Rev. Henry Budd is at The Pas with a young Rev. Henry George, but plans to leave for Nepowewin permanently in the Spring.
Rev. William Stagg is struggling at Manitoba.
Rev. Kirkby is still assistant at St. Andrew's.
McDonald is at Islington (White Dog) but has health problems.
Watkins is leaving Fort George possibly for Cumberland.
Rev. William Mason has success in his work, but following the Bishop's visit, disease broke out and killed multiple Natives. Small pox is rampant among the Plains people in the area of Beaver Creek and Touchwood Hills.
The steam mill is producing excellent flour.
Political unrest as renewal of the Hudson's Bay Company's charter is being debated in England. A Mr. Kennedy and Donald Gunn have written and circulated a petition to the Canadian Legislature urging them to become involved.

Taylor, William Henry

1857 (Oct) from the congregation of St. John’s Church, Elora

Place: Elora [Ontario]

From: the Congregation of St. John's Church, Elora

To: Rev’d John Smithurst

Delivery: unknown

Details: 2pp

Notes: Upon Rev. John Smithurst’s resignation from St. John's Church in Elora, on the grounds of his inability to continue to perform the duties of his office, his congregation presented this petition to him in appreciation of his contributions to them and their community.

The petition is signed by 29 parishioners. Two surnames could not be deciphered.

William Reynolds, Church Warden
John S. Crossman, Church Warden

John Burke
William Carter
George Crane
F Dalby
Thomas Farrow
Andrew Geddes
Thomas Greathead
D. Henderroll(?)
Edwin Henry Kertland
George W. Kirkendall
John J. Marten
Valentine McKenzie
John M. McLean
Edw H. Newman
Richard Newman
Robert M. Newman
Walter P. Newman
Philip Pepler
James Reynolds
William Reynolds
Hugh Roberts
James L. Ross
David Smith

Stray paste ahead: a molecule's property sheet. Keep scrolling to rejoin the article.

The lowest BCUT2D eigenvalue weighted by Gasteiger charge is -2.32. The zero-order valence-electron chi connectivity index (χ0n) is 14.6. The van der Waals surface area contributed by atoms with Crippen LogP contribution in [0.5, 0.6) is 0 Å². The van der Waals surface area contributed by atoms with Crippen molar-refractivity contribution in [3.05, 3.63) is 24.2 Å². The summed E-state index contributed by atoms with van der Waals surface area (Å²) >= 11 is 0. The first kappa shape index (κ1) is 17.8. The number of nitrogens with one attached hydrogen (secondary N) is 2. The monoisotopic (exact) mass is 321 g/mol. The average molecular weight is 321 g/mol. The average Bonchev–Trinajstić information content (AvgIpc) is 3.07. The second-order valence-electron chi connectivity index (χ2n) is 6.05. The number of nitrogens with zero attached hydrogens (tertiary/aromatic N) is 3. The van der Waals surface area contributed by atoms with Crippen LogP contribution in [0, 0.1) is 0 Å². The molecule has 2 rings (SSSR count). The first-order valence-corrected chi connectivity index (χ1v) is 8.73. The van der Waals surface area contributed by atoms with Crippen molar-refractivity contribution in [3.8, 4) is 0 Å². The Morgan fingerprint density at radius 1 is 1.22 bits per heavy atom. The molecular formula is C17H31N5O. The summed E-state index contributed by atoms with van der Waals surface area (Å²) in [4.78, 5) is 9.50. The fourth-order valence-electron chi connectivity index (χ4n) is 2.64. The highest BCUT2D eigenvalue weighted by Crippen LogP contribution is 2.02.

David Smith Jr.
Henry Smith

1857 (Oct) from Bethune, Palmer & Osler to the Bishop of Toronto

Place: Guelph [Ontario]

From: A.N. Bethune, Archdeacon of York; Arthur Palmer, Rector of Guelph & Rural Dean; F.L. Osler, Rector of Ancaster cum Dundas & Rural Dean

To: Bishop of Toronto

Delivery: unknown

Details: 4pp (secretarial copy)

Notes: A copy of the report submitted by Bethune, Palmer, and Osler on their inquiry into John Smithurst’s absence from his missionary post at Elora in the county of Wellington in the diocese of Toronto. John Strachan, Bishop of Toronto, requested these men investigate the allegation that Reverend Smithurst abandoned his post without permission. Churchwardens William Reynolds and J.S. Crossman in Elora confirmed that Rev. Smithurst had been largely absent since the end of April, sometimes remaining only a week at a time. The Churchwardens said Rev. Smithurst was unable “to read or preach in a tone of voice audible to all the members of his congregation; but admitted that his bodily health was on the whole vigorous.” Andrew Geddes confirmed the frequent absence of Rev. Smithurst, who is said to have taken up residence in the township of Minto. The report recommends the Bishop demand Rev. Smithurst's resignation.

Bethune, Alexander Neil

Fort Chipewyan Photographs and HBC Journal